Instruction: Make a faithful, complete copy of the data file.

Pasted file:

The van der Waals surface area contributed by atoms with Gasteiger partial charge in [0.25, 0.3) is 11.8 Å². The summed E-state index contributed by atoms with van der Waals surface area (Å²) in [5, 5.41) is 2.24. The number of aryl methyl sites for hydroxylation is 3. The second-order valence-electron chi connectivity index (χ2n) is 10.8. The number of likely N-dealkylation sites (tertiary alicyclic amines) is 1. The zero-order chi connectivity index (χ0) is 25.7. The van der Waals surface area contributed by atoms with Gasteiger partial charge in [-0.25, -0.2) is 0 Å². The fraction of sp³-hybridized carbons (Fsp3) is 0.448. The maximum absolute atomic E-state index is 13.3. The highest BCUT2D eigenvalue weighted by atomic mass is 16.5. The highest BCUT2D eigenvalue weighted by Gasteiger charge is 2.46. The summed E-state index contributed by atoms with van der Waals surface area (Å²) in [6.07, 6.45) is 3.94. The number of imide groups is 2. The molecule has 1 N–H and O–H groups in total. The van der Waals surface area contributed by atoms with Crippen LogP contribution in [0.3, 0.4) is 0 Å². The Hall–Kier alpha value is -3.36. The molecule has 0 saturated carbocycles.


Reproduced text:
The van der Waals surface area contributed by atoms with Gasteiger partial charge in [0.25, 0.3) is 11.8 Å². The summed E-state index contributed by atoms with van der Waals surface area (Å²) in [5, 5.41) is 2.24. The number of aryl methyl sites for hydroxylation is 3. The second-order valence-electron chi connectivity index (χ2n) is 10.8. The number of likely N-dealkylation sites (tertiary alicyclic amines) is 1. The zero-order chi connectivity index (χ0) is 25.7. The van der Waals surface area contributed by atoms with Gasteiger partial charge in [-0.25, -0.2) is 0 Å². The fraction of sp³-hybridized carbons (Fsp3) is 0.448. The maximum absolute atomic E-state index is 13.3. The highest BCUT2D eigenvalue weighted by atomic mass is 16.5. The highest BCUT2D eigenvalue weighted by Gasteiger charge is 2.46. The summed E-state index contributed by atoms with van der Waals surface area (Å²) in [6.07, 6.45) is 3.94. The number of imide groups is 2. The molecule has 1 N–H and O–H groups in total. The van der Waals surface area contributed by atoms with Crippen LogP contribution in [0.3, 0.4) is 0 Å². The Hall–Kier alpha value is -3.36. The molecule has 0 saturated carbocycles.